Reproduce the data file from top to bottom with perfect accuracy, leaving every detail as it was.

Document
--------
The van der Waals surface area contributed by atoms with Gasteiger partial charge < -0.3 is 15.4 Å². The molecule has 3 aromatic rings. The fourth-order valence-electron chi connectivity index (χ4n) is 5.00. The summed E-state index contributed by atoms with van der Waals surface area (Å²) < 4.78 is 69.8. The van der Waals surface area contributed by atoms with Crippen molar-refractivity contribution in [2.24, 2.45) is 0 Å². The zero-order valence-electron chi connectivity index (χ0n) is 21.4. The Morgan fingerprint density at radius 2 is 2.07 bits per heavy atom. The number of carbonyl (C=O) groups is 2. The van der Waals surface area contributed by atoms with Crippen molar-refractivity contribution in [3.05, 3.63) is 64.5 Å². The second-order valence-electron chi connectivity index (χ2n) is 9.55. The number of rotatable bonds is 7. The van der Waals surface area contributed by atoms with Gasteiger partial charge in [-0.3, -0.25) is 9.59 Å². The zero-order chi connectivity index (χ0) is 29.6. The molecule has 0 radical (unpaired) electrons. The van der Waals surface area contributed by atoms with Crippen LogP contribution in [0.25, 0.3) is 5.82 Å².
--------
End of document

The van der Waals surface area contributed by atoms with Gasteiger partial charge < -0.3 is 15.4 Å². The molecule has 3 aromatic rings. The fourth-order valence-electron chi connectivity index (χ4n) is 5.00. The summed E-state index contributed by atoms with van der Waals surface area (Å²) < 4.78 is 69.8. The van der Waals surface area contributed by atoms with Crippen molar-refractivity contribution in [2.24, 2.45) is 0 Å². The zero-order valence-electron chi connectivity index (χ0n) is 21.4. The Morgan fingerprint density at radius 2 is 2.07 bits per heavy atom. The number of carbonyl (C=O) groups is 2. The van der Waals surface area contributed by atoms with Crippen molar-refractivity contribution in [3.05, 3.63) is 64.5 Å². The second-order valence-electron chi connectivity index (χ2n) is 9.55. The number of rotatable bonds is 7. The van der Waals surface area contributed by atoms with Gasteiger partial charge in [-0.3, -0.25) is 9.59 Å². The zero-order chi connectivity index (χ0) is 29.6. The molecule has 0 radical (unpaired) electrons. The van der Waals surface area contributed by atoms with Crippen LogP contribution in [0.25, 0.3) is 5.82 Å².